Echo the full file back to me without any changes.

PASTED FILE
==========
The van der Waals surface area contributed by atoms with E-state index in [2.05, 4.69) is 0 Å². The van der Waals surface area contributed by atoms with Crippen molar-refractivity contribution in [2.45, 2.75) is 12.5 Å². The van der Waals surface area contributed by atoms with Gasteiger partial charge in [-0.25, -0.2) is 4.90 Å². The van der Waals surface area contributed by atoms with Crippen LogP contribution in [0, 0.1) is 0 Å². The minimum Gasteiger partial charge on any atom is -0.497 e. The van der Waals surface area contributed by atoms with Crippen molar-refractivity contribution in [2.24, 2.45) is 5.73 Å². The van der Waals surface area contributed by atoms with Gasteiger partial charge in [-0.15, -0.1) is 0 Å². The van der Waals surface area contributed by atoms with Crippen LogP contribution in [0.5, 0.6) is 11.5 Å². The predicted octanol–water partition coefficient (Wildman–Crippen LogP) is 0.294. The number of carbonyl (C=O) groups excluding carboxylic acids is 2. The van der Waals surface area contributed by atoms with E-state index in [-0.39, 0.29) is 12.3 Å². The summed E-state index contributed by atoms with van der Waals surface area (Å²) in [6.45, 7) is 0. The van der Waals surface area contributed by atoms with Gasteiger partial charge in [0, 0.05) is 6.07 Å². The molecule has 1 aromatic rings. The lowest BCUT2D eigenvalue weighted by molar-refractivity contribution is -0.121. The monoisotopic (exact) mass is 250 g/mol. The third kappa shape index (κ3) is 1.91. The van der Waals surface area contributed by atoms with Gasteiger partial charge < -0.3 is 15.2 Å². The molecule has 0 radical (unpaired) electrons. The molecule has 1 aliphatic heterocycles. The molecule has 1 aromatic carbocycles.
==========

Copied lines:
The van der Waals surface area contributed by atoms with E-state index in [2.05, 4.69) is 0 Å². The van der Waals surface area contributed by atoms with Crippen molar-refractivity contribution in [2.45, 2.75) is 12.5 Å². The van der Waals surface area contributed by atoms with Gasteiger partial charge in [-0.25, -0.2) is 4.90 Å². The van der Waals surface area contributed by atoms with Crippen LogP contribution in [0, 0.1) is 0 Å². The minimum Gasteiger partial charge on any atom is -0.497 e. The van der Waals surface area contributed by atoms with Crippen molar-refractivity contribution in [2.24, 2.45) is 5.73 Å². The van der Waals surface area contributed by atoms with Gasteiger partial charge in [-0.15, -0.1) is 0 Å². The van der Waals surface area contributed by atoms with Crippen LogP contribution in [0.5, 0.6) is 11.5 Å². The predicted octanol–water partition coefficient (Wildman–Crippen LogP) is 0.294. The number of carbonyl (C=O) groups excluding carboxylic acids is 2. The van der Waals surface area contributed by atoms with E-state index in [-0.39, 0.29) is 12.3 Å². The summed E-state index contributed by atoms with van der Waals surface area (Å²) in [6.45, 7) is 0. The van der Waals surface area contributed by atoms with Gasteiger partial charge in [0, 0.05) is 6.07 Å². The molecule has 1 aromatic rings. The lowest BCUT2D eigenvalue weighted by molar-refractivity contribution is -0.121. The monoisotopic (exact) mass is 250 g/mol. The third kappa shape index (κ3) is 1.91. The van der Waals surface area contributed by atoms with Gasteiger partial charge < -0.3 is 15.2 Å². The molecule has 0 radical (unpaired) electrons. The molecule has 1 aliphatic heterocycles. The molecule has 1 aromatic carbocycles.